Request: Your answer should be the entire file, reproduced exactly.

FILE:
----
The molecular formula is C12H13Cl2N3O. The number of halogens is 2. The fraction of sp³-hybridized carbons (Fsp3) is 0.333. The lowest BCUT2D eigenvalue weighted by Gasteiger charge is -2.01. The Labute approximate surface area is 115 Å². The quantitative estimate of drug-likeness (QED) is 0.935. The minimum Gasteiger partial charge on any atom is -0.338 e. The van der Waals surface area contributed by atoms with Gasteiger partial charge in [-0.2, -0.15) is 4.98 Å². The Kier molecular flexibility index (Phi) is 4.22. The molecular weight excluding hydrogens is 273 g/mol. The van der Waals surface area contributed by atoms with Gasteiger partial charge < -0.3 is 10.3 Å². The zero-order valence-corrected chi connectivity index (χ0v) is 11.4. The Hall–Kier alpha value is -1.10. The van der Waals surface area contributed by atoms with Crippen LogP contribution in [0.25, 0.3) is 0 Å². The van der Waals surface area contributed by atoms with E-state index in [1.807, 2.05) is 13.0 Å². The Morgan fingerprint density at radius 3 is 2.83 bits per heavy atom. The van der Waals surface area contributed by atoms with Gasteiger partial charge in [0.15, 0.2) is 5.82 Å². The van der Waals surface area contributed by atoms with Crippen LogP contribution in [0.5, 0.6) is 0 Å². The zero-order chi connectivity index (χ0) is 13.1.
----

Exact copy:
The molecular formula is C12H13Cl2N3O. The number of halogens is 2. The fraction of sp³-hybridized carbons (Fsp3) is 0.333. The lowest BCUT2D eigenvalue weighted by Gasteiger charge is -2.01. The Labute approximate surface area is 115 Å². The quantitative estimate of drug-likeness (QED) is 0.935. The minimum Gasteiger partial charge on any atom is -0.338 e. The van der Waals surface area contributed by atoms with Gasteiger partial charge in [-0.2, -0.15) is 4.98 Å². The Kier molecular flexibility index (Phi) is 4.22. The molecular weight excluding hydrogens is 273 g/mol. The van der Waals surface area contributed by atoms with Gasteiger partial charge < -0.3 is 10.3 Å². The zero-order valence-corrected chi connectivity index (χ0v) is 11.4. The Hall–Kier alpha value is -1.10. The van der Waals surface area contributed by atoms with Crippen LogP contribution in [0.25, 0.3) is 0 Å². The van der Waals surface area contributed by atoms with E-state index in [1.807, 2.05) is 13.0 Å². The Morgan fingerprint density at radius 3 is 2.83 bits per heavy atom. The van der Waals surface area contributed by atoms with Gasteiger partial charge in [0.15, 0.2) is 5.82 Å². The van der Waals surface area contributed by atoms with Crippen LogP contribution in [0.5, 0.6) is 0 Å². The zero-order chi connectivity index (χ0) is 13.1.